A person paddles through a flooded neighborhood, Tuesday, April 19, 2016, in Spring, Texas. Storms have dumped more than a foot of rain in the Houston area, flooding dozens of neighborhoods. (AP Photo/David J. Phillip)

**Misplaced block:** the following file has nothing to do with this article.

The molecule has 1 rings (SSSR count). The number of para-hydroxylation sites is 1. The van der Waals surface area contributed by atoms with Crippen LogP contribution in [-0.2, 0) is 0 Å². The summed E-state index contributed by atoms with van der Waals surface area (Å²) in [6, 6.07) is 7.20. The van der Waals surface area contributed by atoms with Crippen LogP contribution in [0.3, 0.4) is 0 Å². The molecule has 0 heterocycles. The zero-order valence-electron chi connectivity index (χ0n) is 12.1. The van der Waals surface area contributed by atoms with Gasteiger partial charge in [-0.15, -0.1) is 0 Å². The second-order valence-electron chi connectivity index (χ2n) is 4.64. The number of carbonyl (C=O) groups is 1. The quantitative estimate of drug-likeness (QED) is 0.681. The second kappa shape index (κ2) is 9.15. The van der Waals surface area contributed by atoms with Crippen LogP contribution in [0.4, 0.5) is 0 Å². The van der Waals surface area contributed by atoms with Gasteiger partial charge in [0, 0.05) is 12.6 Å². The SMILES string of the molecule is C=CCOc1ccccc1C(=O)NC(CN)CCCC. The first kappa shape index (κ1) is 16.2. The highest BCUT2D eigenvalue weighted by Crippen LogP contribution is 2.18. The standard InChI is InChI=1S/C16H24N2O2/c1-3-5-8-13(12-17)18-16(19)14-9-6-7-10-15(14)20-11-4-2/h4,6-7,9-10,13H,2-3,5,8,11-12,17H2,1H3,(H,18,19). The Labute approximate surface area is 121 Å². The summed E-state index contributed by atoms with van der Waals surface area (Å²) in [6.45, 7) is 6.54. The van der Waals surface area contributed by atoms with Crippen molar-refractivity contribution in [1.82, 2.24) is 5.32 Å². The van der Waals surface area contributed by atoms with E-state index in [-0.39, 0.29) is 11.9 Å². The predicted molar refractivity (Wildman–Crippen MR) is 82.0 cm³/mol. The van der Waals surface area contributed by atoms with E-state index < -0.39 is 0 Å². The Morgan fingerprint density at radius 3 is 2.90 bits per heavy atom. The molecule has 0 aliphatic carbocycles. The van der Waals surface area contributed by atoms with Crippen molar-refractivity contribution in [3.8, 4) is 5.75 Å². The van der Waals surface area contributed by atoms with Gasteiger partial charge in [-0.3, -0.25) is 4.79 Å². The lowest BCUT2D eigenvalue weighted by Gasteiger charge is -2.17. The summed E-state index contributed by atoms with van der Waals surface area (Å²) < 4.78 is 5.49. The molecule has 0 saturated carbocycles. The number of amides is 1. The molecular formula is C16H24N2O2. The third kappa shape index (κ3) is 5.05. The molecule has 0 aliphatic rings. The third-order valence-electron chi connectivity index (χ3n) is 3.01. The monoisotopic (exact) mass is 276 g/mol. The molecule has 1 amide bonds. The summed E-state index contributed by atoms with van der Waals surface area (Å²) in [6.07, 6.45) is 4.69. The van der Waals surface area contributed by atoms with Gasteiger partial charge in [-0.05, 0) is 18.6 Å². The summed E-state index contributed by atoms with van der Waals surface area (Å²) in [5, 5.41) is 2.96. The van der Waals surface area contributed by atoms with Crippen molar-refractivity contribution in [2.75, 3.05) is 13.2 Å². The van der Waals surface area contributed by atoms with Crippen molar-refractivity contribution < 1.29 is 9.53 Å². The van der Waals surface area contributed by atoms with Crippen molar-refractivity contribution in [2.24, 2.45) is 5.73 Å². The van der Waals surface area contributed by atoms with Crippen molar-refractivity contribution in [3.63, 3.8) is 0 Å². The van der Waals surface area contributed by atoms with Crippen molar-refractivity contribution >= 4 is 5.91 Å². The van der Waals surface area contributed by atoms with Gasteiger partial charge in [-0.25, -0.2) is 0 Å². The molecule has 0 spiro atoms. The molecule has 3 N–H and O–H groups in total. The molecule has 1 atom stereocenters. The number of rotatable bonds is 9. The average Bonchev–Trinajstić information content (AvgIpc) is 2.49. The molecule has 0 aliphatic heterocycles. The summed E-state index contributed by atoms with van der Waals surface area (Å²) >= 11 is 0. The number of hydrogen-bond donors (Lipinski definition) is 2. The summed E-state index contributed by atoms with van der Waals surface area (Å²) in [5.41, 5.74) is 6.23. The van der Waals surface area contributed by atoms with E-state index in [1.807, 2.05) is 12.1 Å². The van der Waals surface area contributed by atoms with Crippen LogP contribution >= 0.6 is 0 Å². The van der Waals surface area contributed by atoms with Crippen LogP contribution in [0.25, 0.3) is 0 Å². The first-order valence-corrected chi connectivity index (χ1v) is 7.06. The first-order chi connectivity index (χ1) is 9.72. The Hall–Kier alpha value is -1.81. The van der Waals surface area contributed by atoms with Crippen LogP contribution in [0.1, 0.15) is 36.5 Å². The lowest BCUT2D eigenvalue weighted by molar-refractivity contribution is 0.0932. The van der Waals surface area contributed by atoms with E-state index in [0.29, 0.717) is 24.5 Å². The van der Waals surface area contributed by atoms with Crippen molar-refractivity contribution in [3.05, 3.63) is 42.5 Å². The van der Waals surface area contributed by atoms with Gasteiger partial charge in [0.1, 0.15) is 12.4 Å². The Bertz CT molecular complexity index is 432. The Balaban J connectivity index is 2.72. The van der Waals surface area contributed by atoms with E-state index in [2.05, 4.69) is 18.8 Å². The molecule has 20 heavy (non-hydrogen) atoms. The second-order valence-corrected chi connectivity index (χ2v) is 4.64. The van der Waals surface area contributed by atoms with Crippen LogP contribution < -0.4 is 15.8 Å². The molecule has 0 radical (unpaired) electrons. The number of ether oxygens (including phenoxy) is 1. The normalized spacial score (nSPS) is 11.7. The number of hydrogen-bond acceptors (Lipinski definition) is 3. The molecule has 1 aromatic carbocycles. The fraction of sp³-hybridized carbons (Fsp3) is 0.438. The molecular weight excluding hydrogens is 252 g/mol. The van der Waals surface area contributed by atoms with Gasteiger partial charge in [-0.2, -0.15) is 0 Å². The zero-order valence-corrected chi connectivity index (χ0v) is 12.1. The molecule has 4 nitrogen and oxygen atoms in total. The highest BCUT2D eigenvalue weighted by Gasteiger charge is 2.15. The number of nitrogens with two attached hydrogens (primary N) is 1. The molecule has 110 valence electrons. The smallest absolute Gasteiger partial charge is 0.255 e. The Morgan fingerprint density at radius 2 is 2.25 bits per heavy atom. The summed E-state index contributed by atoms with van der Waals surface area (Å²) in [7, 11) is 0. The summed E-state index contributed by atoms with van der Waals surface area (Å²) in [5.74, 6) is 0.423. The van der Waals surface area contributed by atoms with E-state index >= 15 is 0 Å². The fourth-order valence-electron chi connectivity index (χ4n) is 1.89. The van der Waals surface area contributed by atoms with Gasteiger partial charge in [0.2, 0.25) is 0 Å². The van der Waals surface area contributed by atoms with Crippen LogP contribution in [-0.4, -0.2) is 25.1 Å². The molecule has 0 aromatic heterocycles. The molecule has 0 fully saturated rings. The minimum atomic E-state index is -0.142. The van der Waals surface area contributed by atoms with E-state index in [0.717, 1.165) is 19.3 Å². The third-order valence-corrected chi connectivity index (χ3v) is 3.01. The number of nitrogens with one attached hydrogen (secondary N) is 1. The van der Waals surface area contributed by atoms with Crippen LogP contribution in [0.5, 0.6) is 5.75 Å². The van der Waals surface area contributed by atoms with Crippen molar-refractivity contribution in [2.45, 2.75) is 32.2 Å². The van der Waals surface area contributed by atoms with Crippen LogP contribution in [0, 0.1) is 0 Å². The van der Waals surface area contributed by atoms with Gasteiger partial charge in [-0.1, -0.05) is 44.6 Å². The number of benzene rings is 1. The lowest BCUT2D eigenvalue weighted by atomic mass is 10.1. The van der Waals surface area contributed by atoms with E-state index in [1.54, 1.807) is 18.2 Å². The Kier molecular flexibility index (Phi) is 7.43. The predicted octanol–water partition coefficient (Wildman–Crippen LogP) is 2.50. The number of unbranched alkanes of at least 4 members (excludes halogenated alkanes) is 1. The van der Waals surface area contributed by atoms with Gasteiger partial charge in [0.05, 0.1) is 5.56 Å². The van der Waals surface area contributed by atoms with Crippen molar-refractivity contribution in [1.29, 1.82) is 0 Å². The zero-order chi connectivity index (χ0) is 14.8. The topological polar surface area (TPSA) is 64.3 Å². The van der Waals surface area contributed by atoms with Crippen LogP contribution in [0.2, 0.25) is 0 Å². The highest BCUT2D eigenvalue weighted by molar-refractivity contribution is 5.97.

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The Paris Agreement to try to cap global warming at 1.5 degrees Celsius was a stunning political victory for poor countries threatened by climate change.The U.N.'s climate science panel announced last week it would deliver – at the request of governments – a "special report" in 2018 on the risks and impacts associated with a 1.5 C target.The technology for sucking CO2 out of the air is well beyond our reach on anything approaching a global scale, scientists agree, yet virtually all scenarios for a 2 C world – much less a 1.5 C cap – depend on it.The thousands of scientists working under the IPCC umbrella could be more useful in trying to figure out exactly how much carbon humanity can pump into the atmosphere without foreclosing a livable future, he added.The IPCC can only review existing scientific literature, not commission it, and two years may not be enough for new data to emerge, according to King's College London professor Mike Hulme.
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